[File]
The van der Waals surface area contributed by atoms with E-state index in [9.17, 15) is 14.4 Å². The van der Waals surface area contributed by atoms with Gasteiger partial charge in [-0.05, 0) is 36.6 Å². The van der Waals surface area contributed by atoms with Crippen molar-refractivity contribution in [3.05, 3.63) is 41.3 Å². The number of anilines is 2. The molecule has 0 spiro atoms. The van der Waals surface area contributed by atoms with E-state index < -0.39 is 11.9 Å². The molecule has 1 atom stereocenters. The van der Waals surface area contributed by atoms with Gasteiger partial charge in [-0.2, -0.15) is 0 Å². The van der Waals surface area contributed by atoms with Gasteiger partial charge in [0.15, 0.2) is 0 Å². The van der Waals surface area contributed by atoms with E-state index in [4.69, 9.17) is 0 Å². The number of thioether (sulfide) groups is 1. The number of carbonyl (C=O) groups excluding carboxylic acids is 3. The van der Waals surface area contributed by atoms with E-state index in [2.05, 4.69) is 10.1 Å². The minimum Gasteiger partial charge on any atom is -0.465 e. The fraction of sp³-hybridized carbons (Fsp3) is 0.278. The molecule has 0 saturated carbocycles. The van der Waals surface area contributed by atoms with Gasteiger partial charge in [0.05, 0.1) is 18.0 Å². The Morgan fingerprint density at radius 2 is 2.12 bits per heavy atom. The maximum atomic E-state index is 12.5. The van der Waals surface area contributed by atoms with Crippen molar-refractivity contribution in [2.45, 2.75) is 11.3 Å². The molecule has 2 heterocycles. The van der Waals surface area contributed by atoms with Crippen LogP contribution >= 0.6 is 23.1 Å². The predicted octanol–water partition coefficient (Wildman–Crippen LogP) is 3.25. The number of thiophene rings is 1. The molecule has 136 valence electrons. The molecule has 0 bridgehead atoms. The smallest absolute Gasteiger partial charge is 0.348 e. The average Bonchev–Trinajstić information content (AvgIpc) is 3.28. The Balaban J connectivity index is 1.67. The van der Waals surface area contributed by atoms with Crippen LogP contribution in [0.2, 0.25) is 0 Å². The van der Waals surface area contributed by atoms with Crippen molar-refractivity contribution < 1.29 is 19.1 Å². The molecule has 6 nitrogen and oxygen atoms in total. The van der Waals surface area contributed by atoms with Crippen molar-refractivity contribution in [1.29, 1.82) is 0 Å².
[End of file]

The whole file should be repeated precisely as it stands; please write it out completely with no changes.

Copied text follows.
The van der Waals surface area contributed by atoms with E-state index in [9.17, 15) is 14.4 Å². The van der Waals surface area contributed by atoms with Gasteiger partial charge in [-0.05, 0) is 36.6 Å². The van der Waals surface area contributed by atoms with Crippen molar-refractivity contribution in [3.05, 3.63) is 41.3 Å². The number of anilines is 2. The molecule has 0 spiro atoms. The van der Waals surface area contributed by atoms with E-state index < -0.39 is 11.9 Å². The molecule has 1 atom stereocenters. The van der Waals surface area contributed by atoms with Gasteiger partial charge in [-0.2, -0.15) is 0 Å². The van der Waals surface area contributed by atoms with Gasteiger partial charge in [0.15, 0.2) is 0 Å². The van der Waals surface area contributed by atoms with E-state index in [4.69, 9.17) is 0 Å². The number of thioether (sulfide) groups is 1. The number of carbonyl (C=O) groups excluding carboxylic acids is 3. The van der Waals surface area contributed by atoms with E-state index in [2.05, 4.69) is 10.1 Å². The minimum Gasteiger partial charge on any atom is -0.465 e. The fraction of sp³-hybridized carbons (Fsp3) is 0.278. The molecule has 0 saturated carbocycles. The van der Waals surface area contributed by atoms with Gasteiger partial charge in [0.05, 0.1) is 18.0 Å². The Morgan fingerprint density at radius 2 is 2.12 bits per heavy atom. The maximum atomic E-state index is 12.5. The van der Waals surface area contributed by atoms with Crippen molar-refractivity contribution in [2.45, 2.75) is 11.3 Å². The molecule has 2 heterocycles. The van der Waals surface area contributed by atoms with Crippen LogP contribution >= 0.6 is 23.1 Å². The predicted octanol–water partition coefficient (Wildman–Crippen LogP) is 3.25. The number of thiophene rings is 1. The molecule has 136 valence electrons. The molecule has 0 bridgehead atoms. The smallest absolute Gasteiger partial charge is 0.348 e. The average Bonchev–Trinajstić information content (AvgIpc) is 3.28. The Balaban J connectivity index is 1.67. The van der Waals surface area contributed by atoms with Crippen LogP contribution in [0.2, 0.25) is 0 Å². The van der Waals surface area contributed by atoms with Crippen molar-refractivity contribution < 1.29 is 19.1 Å². The molecule has 6 nitrogen and oxygen atoms in total. The van der Waals surface area contributed by atoms with Crippen molar-refractivity contribution in [1.29, 1.82) is 0 Å².